The Family and Medical Leave Act (FMLA) is a means for employees to take up to 12 weeks of unpaid leave for certain reasons. The following is an overview of the federally regulated program; however, please check with your employer for specific details and eligibility.
To be eligible for FMLA leave, an individual must:
- be employed by a covered employer and work at a worksite within 75 miles of which that employer employs at least 50 people;
- have worked at least 12 months (which do not have to be consecutive) for the employer; and
- have worked at least 1,250 hours during the 12 months immediately before the date FMLA leave begins.
Under the Family and Medical Leave Act of 1993 (FMLA), most employees are entitled to a total of up to 12 work weeks of job-protected unpaid leave during any 12-month period for the following purposes:
- the birth of a son or daughter of the employee and the care of such son or daughter;
- the placement of a son or daughter with the employee for adoption or foster care;
- the care of spouse, son, daughter, or parent of the employee who has a serious health condition; or
- a serious health condition of the employee that makes the employee unable to perform the essential functions of his or her positions.
If an employee was receiving group health benefits when leave began, an employer must maintain them at the same level and in the same manner during periods of FMLA leave as if the employee had continued to work. Usually, an employee may elect (or the employer may require) the use of any accrued paid leave (vacation, sick, personal, etc.) for periods of unpaid FMLA Ieave.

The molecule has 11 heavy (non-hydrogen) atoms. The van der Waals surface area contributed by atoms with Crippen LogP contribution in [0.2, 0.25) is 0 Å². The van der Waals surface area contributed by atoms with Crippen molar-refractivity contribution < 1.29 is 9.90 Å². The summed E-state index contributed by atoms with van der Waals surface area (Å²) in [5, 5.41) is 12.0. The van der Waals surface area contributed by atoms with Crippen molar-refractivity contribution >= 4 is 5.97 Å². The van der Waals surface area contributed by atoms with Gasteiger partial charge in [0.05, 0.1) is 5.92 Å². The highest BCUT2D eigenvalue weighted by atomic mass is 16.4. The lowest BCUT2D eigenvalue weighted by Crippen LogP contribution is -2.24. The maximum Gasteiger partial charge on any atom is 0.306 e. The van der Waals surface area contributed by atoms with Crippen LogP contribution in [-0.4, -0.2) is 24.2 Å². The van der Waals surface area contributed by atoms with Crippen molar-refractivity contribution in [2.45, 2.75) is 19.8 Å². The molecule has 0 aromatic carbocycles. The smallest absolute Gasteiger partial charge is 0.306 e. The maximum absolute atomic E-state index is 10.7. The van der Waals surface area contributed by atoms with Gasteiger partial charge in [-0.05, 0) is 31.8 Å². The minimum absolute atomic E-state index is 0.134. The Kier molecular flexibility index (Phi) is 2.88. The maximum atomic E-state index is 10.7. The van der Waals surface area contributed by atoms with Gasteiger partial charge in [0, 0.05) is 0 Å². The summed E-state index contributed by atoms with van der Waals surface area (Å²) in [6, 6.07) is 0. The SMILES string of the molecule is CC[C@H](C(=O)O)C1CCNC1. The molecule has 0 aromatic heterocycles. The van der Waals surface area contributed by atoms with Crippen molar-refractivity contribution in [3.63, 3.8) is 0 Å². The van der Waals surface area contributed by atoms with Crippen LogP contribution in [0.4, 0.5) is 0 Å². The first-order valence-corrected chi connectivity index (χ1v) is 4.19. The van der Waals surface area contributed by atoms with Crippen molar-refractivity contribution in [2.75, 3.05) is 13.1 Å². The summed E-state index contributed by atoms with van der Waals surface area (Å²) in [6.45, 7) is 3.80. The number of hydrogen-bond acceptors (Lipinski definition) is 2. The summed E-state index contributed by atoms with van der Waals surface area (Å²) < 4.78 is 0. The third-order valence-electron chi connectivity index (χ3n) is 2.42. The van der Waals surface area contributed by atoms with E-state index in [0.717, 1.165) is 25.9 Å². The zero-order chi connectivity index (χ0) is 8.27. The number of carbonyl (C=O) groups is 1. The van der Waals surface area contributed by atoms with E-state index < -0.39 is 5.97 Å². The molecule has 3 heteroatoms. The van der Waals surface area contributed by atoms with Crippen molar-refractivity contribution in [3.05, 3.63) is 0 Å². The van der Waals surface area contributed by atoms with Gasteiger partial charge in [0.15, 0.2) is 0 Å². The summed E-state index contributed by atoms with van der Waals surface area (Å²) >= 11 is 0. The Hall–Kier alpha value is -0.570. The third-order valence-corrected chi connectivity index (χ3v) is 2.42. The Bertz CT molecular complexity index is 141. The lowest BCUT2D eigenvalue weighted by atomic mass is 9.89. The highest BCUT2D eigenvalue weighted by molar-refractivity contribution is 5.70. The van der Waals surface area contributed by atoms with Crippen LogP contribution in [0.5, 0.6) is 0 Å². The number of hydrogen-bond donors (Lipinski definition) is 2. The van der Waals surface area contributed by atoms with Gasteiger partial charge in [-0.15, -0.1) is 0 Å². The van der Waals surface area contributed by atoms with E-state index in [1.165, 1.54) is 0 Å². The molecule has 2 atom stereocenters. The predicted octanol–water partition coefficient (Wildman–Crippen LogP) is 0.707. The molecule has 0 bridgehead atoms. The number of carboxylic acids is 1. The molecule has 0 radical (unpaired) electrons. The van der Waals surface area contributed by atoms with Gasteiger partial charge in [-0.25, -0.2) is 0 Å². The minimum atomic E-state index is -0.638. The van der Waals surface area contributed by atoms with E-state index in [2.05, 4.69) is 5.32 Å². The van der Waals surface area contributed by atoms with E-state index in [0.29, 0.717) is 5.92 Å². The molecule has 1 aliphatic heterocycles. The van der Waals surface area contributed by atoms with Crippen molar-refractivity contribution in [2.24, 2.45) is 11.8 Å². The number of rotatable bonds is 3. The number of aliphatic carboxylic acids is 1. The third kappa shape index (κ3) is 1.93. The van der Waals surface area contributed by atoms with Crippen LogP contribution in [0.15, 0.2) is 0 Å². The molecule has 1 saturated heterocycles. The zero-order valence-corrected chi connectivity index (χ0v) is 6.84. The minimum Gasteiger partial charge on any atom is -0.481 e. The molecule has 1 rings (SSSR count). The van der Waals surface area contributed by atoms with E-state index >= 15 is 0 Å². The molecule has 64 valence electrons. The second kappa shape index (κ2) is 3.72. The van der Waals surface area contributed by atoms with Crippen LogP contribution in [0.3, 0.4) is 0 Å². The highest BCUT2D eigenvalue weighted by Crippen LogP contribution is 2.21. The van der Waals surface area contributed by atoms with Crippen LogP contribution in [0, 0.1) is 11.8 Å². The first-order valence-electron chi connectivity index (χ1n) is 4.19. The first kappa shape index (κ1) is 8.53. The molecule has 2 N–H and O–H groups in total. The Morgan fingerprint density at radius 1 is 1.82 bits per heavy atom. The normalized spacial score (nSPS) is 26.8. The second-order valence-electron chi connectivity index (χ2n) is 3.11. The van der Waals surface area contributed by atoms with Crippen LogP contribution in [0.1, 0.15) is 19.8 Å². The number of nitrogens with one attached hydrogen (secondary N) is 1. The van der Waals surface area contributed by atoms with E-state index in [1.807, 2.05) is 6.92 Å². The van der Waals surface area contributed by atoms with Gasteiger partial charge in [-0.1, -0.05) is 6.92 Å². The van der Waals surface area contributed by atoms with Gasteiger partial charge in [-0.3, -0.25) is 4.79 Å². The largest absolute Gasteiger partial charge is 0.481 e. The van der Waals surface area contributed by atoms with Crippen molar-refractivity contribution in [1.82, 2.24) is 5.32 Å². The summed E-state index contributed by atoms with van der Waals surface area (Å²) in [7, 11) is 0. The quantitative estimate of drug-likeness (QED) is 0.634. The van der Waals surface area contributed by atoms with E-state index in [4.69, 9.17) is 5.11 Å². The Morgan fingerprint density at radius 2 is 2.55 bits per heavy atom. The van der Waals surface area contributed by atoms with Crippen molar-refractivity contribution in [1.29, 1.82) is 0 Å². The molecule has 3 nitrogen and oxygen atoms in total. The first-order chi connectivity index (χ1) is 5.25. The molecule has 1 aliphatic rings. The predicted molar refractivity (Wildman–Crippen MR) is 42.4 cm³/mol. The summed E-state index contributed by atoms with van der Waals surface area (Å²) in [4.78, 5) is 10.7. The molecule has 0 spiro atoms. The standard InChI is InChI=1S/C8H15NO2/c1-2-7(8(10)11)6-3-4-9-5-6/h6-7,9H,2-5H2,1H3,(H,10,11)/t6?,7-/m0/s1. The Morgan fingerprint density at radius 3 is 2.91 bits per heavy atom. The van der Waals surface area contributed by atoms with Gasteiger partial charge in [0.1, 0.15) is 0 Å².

Employees may take FMLA leave in blocks of time less than the full 12 weeks on an intermittent or reduced leave basis when medically necessary.
When the need for leave is foreseeable, an employee must give the employer at least 30 days notice, or as much notice as is practicable. When the leave is not foreseeable, the employee must provide such notice as soon as possible.
An employer may require medical certification of a serious health condition from the employee’s health care provider. An employer may also require periodic reports during the period of leave of the employee’s status and intent to return to work, as well as “fitness-for-duty” certification upon return to work in appropriate situations.
An employee who returns from FMLA leave is entitled to be restored to the same or an equivalent job (defined as one with equivalent pay, benefits, responsibilities, etc.). The employee is not entitled to accrue benefits during periods of unpaid FMLA leave, but the employer must return him or her to employment with the same benefits at the same levels as existed when leave began.
Employers are prohibited from discriminating against or interfering with employees who take FMLA leave.